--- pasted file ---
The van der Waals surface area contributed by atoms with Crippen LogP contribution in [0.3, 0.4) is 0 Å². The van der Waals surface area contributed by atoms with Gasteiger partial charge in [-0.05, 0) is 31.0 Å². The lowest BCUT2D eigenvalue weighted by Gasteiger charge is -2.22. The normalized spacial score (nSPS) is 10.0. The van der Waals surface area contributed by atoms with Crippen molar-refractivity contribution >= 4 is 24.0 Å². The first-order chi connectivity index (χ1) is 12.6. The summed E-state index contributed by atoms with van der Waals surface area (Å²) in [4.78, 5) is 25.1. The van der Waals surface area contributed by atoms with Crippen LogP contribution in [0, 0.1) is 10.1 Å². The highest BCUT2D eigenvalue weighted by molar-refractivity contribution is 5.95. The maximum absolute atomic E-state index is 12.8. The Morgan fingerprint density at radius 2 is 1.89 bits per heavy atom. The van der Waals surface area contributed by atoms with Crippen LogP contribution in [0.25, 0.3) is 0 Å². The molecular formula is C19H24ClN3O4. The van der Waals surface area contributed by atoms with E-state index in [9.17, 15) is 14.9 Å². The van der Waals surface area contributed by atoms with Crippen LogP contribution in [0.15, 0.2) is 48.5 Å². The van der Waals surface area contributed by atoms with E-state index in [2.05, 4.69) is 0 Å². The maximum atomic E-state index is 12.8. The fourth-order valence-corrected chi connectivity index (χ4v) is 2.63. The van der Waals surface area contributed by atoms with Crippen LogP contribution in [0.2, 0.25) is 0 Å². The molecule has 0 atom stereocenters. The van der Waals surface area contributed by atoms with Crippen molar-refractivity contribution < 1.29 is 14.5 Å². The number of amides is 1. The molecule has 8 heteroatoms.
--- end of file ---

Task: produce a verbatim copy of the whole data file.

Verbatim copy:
The van der Waals surface area contributed by atoms with Crippen LogP contribution in [0.3, 0.4) is 0 Å². The van der Waals surface area contributed by atoms with Gasteiger partial charge in [-0.05, 0) is 31.0 Å². The lowest BCUT2D eigenvalue weighted by Gasteiger charge is -2.22. The normalized spacial score (nSPS) is 10.0. The van der Waals surface area contributed by atoms with Crippen molar-refractivity contribution >= 4 is 24.0 Å². The first-order chi connectivity index (χ1) is 12.6. The summed E-state index contributed by atoms with van der Waals surface area (Å²) in [4.78, 5) is 25.1. The van der Waals surface area contributed by atoms with Crippen LogP contribution in [0, 0.1) is 10.1 Å². The highest BCUT2D eigenvalue weighted by molar-refractivity contribution is 5.95. The maximum absolute atomic E-state index is 12.8. The Morgan fingerprint density at radius 2 is 1.89 bits per heavy atom. The van der Waals surface area contributed by atoms with Crippen LogP contribution in [0.25, 0.3) is 0 Å². The molecular formula is C19H24ClN3O4. The van der Waals surface area contributed by atoms with E-state index in [9.17, 15) is 14.9 Å². The van der Waals surface area contributed by atoms with Crippen LogP contribution in [0.15, 0.2) is 48.5 Å². The van der Waals surface area contributed by atoms with E-state index in [2.05, 4.69) is 0 Å². The maximum atomic E-state index is 12.8. The fourth-order valence-corrected chi connectivity index (χ4v) is 2.63. The van der Waals surface area contributed by atoms with Crippen LogP contribution in [0.2, 0.25) is 0 Å². The molecule has 0 atom stereocenters. The van der Waals surface area contributed by atoms with Crippen molar-refractivity contribution < 1.29 is 14.5 Å². The number of amides is 1. The molecule has 8 heteroatoms.